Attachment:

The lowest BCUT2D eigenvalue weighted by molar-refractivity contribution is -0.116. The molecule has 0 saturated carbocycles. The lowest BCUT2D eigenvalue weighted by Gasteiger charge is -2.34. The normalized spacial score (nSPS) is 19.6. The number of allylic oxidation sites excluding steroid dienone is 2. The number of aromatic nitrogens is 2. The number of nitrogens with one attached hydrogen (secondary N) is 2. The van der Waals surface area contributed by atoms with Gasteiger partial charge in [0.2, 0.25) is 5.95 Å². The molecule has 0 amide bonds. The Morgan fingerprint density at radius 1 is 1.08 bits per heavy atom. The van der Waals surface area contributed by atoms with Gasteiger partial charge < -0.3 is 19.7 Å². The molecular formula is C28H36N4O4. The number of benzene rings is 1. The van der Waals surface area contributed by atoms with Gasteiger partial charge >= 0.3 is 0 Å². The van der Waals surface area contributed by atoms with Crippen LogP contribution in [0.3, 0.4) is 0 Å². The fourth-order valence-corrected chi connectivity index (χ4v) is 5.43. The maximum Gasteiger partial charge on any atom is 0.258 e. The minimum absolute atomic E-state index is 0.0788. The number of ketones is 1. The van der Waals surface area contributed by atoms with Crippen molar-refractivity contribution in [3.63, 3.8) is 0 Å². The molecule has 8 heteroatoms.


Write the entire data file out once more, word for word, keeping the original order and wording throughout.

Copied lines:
The lowest BCUT2D eigenvalue weighted by molar-refractivity contribution is -0.116. The molecule has 0 saturated carbocycles. The lowest BCUT2D eigenvalue weighted by Gasteiger charge is -2.34. The normalized spacial score (nSPS) is 19.6. The number of allylic oxidation sites excluding steroid dienone is 2. The number of aromatic nitrogens is 2. The number of nitrogens with one attached hydrogen (secondary N) is 2. The van der Waals surface area contributed by atoms with Gasteiger partial charge in [0.2, 0.25) is 5.95 Å². The molecule has 0 amide bonds. The Morgan fingerprint density at radius 1 is 1.08 bits per heavy atom. The van der Waals surface area contributed by atoms with Gasteiger partial charge < -0.3 is 19.7 Å². The molecular formula is C28H36N4O4. The number of benzene rings is 1. The van der Waals surface area contributed by atoms with Gasteiger partial charge >= 0.3 is 0 Å². The van der Waals surface area contributed by atoms with Crippen LogP contribution in [0.3, 0.4) is 0 Å². The fourth-order valence-corrected chi connectivity index (χ4v) is 5.43. The maximum Gasteiger partial charge on any atom is 0.258 e. The minimum absolute atomic E-state index is 0.0788. The number of ketones is 1. The van der Waals surface area contributed by atoms with Crippen molar-refractivity contribution in [3.63, 3.8) is 0 Å². The molecule has 8 heteroatoms.